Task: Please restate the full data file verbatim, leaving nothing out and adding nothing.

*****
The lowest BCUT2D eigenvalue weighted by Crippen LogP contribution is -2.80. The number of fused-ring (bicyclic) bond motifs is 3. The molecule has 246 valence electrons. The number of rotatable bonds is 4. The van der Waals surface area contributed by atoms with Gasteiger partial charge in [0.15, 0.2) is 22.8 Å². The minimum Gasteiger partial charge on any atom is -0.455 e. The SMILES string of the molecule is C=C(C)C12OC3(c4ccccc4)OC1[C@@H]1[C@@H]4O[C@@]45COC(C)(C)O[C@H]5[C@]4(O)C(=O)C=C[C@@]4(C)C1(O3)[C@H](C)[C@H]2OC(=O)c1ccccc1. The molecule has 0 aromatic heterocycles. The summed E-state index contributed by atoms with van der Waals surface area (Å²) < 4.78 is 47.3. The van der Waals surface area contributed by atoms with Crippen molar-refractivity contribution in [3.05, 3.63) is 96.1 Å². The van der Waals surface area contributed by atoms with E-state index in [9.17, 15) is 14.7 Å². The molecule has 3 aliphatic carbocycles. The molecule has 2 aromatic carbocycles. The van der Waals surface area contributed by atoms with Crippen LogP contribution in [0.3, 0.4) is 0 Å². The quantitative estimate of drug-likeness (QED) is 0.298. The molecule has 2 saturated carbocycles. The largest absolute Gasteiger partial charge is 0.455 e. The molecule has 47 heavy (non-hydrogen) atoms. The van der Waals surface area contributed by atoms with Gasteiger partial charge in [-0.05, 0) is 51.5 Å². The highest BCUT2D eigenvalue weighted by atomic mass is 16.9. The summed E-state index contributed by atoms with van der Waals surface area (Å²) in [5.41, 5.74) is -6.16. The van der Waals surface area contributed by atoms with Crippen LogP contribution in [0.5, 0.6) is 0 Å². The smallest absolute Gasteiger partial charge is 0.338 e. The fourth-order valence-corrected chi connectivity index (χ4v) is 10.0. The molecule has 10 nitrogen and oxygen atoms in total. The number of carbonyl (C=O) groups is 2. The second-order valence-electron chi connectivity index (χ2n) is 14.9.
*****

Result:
The lowest BCUT2D eigenvalue weighted by Crippen LogP contribution is -2.80. The number of fused-ring (bicyclic) bond motifs is 3. The molecule has 246 valence electrons. The number of rotatable bonds is 4. The van der Waals surface area contributed by atoms with Gasteiger partial charge in [0.15, 0.2) is 22.8 Å². The minimum Gasteiger partial charge on any atom is -0.455 e. The SMILES string of the molecule is C=C(C)C12OC3(c4ccccc4)OC1[C@@H]1[C@@H]4O[C@@]45COC(C)(C)O[C@H]5[C@]4(O)C(=O)C=C[C@@]4(C)C1(O3)[C@H](C)[C@H]2OC(=O)c1ccccc1. The molecule has 0 aromatic heterocycles. The summed E-state index contributed by atoms with van der Waals surface area (Å²) < 4.78 is 47.3. The van der Waals surface area contributed by atoms with Crippen molar-refractivity contribution in [3.05, 3.63) is 96.1 Å². The van der Waals surface area contributed by atoms with E-state index in [9.17, 15) is 14.7 Å². The molecule has 3 aliphatic carbocycles. The molecule has 2 aromatic carbocycles. The van der Waals surface area contributed by atoms with Crippen LogP contribution in [0.3, 0.4) is 0 Å². The quantitative estimate of drug-likeness (QED) is 0.298. The molecule has 2 saturated carbocycles. The largest absolute Gasteiger partial charge is 0.455 e. The molecule has 47 heavy (non-hydrogen) atoms. The van der Waals surface area contributed by atoms with Gasteiger partial charge in [-0.05, 0) is 51.5 Å². The highest BCUT2D eigenvalue weighted by atomic mass is 16.9. The summed E-state index contributed by atoms with van der Waals surface area (Å²) in [5.41, 5.74) is -6.16. The van der Waals surface area contributed by atoms with Crippen LogP contribution in [0.5, 0.6) is 0 Å². The smallest absolute Gasteiger partial charge is 0.338 e. The fourth-order valence-corrected chi connectivity index (χ4v) is 10.0. The molecule has 10 nitrogen and oxygen atoms in total. The number of carbonyl (C=O) groups is 2. The second-order valence-electron chi connectivity index (χ2n) is 14.9.